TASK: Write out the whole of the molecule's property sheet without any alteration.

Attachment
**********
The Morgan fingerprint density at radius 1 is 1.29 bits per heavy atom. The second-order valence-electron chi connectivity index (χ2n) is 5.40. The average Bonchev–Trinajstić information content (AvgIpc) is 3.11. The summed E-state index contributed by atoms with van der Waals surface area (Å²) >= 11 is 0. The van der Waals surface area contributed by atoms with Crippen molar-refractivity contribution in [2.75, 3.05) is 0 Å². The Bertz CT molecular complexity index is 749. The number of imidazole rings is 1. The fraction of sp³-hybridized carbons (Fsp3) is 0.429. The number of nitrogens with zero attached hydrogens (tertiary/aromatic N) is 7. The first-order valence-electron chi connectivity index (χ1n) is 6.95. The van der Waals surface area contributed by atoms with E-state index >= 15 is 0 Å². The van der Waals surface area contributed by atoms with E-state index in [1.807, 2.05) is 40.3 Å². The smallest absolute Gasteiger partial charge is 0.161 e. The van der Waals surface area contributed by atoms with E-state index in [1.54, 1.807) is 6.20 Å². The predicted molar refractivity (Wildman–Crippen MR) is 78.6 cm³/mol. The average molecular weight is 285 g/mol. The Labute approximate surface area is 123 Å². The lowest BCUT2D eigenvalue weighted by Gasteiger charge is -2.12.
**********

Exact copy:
The Morgan fingerprint density at radius 1 is 1.29 bits per heavy atom. The second-order valence-electron chi connectivity index (χ2n) is 5.40. The average Bonchev–Trinajstić information content (AvgIpc) is 3.11. The summed E-state index contributed by atoms with van der Waals surface area (Å²) >= 11 is 0. The van der Waals surface area contributed by atoms with Crippen molar-refractivity contribution in [2.75, 3.05) is 0 Å². The Bertz CT molecular complexity index is 749. The number of imidazole rings is 1. The fraction of sp³-hybridized carbons (Fsp3) is 0.429. The number of nitrogens with zero attached hydrogens (tertiary/aromatic N) is 7. The first-order valence-electron chi connectivity index (χ1n) is 6.95. The van der Waals surface area contributed by atoms with E-state index >= 15 is 0 Å². The van der Waals surface area contributed by atoms with E-state index in [1.807, 2.05) is 40.3 Å². The smallest absolute Gasteiger partial charge is 0.161 e. The van der Waals surface area contributed by atoms with E-state index in [1.54, 1.807) is 6.20 Å². The predicted molar refractivity (Wildman–Crippen MR) is 78.6 cm³/mol. The average molecular weight is 285 g/mol. The Labute approximate surface area is 123 Å². The lowest BCUT2D eigenvalue weighted by Gasteiger charge is -2.12.